What is a hysteresis thermostat and what does it do? At All Systems Mechanical air conditioning Santa Clarita, we specialize in the installation and repair of residential and commercial air conditioning and heating units, but we are also retained for our consultation services all across the United States. Typically, I base these posts on the questions that I get asked most often by HVAC consumers, both commercial and residential. Today, however, is a bit different in that we will be addressing a subject that is only rarely talked about – hysteresis. In today’s post, we will briefly discuss what hysteresis is, what a hysteresis thermostat is, and what it does for you.
What is Hysteresis?
People get wrapped up on some of these complex terms like hysteresis (myself included) and I’ve always found that, more often than not, they are an overly-complex explanation of something very simple. Likewise, hysteresis is an engineering term used to describe something very simple – hysteresis can be thought of as “lag,” in its most simple form. How a reaction lags an action is hysteresis. Let’s look at a basic example:
Squeeze a yoga mat or a piece of foam. When you release it, does it pop back instantly? No, of course not. Yet, you are no longer squeezing it…the foam is slowly returning to it’s original shape, but it is lagging the action of you removing your hand. This is a basic example of hysteresis.
However, in its most common uses hysteresis applies to electronic and magnetic systems, one of which is your thermostat, which we will discuss in the next section. If you want to nerd out on the technical definitions and applications of hysteresis, take a look at the wikipedia link: hysteresis.
What is a Hysteresis Thermostat?
Now that you know what hysteresis is, you can probably figure out what a hysteresis thermostat is too – a hysteresis thermostat is a thermostat that is designed to lag the inputs from the environment for the purposes of saving you energy and saving your air conditioner or furnace wear and tear from turning on and off frequently. Let’s take a look at an example of what a hysteresis thermostat is and how it helps you out:
You are living in a poorly insulated house in Santa Clarita, California (let’s just say that, hypothetically, your builder skimped on the insulation to try and make up money after the latest housing market collapse – read more in Los Angeles Housing Bubble). But it is a scorching 100-degree day outside. How long will it take that heat to penetrate your nicely air conditioned house? Not very long. So, your HVAC system (what does HVAC mean?) cools your house to a comfortable 72 degrees, but since your insulation is so poor, it is only a minute or so before your temperature raises to 73 degrees and your AC kicks on again. This cycle repeats itself, over and over as your poorly insulated house overworks your AC in a poor attempt to maintain 72 degrees. This thermostat is not a hysteresis thermostat – it lacks hysteresis in its programming and therefore turns on and off constantly.
Now, imagine that you have a hysteresis thermostat, and you set a temperature of 72 – your thermostat will let the temperature raise in your house until it is 73 or 74 degrees, then cool it down to 71 degrees, and allow your system (and your energy bill) to relax for a bit, saving you wear and tear on your system.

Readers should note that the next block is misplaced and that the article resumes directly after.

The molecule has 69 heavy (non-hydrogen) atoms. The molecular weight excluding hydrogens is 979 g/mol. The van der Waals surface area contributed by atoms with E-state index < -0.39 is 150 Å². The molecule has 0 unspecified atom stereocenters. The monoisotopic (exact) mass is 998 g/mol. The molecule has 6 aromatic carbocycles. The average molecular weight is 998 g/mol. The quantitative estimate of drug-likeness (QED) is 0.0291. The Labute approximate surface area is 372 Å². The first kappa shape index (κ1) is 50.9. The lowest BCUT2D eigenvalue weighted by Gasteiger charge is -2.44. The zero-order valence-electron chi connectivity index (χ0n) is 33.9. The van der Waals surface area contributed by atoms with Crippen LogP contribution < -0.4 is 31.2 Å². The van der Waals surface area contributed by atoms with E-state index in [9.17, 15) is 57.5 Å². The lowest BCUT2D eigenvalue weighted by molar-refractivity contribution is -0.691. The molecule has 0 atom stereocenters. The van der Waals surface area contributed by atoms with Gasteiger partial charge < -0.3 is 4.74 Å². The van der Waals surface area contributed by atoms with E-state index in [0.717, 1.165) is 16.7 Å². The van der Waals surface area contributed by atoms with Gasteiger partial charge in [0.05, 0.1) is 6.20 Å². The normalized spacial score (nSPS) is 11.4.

A hysteresis thermostat really is that simple.
Advantages of Hysteresis Programming.
Hysteresis provides a few key benefits to you and your air conditioning and heating system:
- It saves your HVAC system from undue wear and tear – anyone who has worked with cars or other machines, knows that start-up is the most stressful time on your system. By decreasing the frequency with which this happens, you decrease wear and tear on your system.
- A hysteresis thermostat saves you energy by keeping your system from turning on and off frequently – your system will run more efficiently if it runs through a proper cycle.
Where Can I Find a Hysteresis Thermostat?
Here’s the hard part – figuring out which thermostat has hysteresis programming can be difficult. Most companies don’t advertise this and consider it proprietary knowledge. That being said, you can safely assume that if your thermostat was manufactured within the last 5-10 years, it will be a hysteresis thermostat or have something comparable. Many companies use deadband programming, which is similar, but not the same. One thermostat people seem to like is the White-Rodgers UP400 Touchscreen Thermostat, which has a narrow hysteresis band of only a few degrees, which some people feel more comfortable with. I myself am a big fan of the Honeywell T6000 – it is basic, reliable and programmable.
Final Thoughts on Hysteresis Thermostats.
If you want my honest opinion, unless you like nerding out on how your HVAC system works, don’t worry too much about whether or not you have a hysteresis thermostat. Almost all modern thermostats have hysteresis programming or something comparable. If you landed on this page because you suspect that this is the problem with your system, I’d suspect that this is not so and would recommend that you take a look at our ASM Air Conditioning Blog for more troubleshooting suggestions for your problem, such as: Air Conditioner Won’t Cool, and Furnace Won’t Turn Off. If you live in Santa Clarita or the Greater Los Angeles area, please don’t hesitate to give us a call – we cover most of Southern California and would be happy to help you! If you don’t, please feel free to shoot us an email anyway – we will help in any way we can.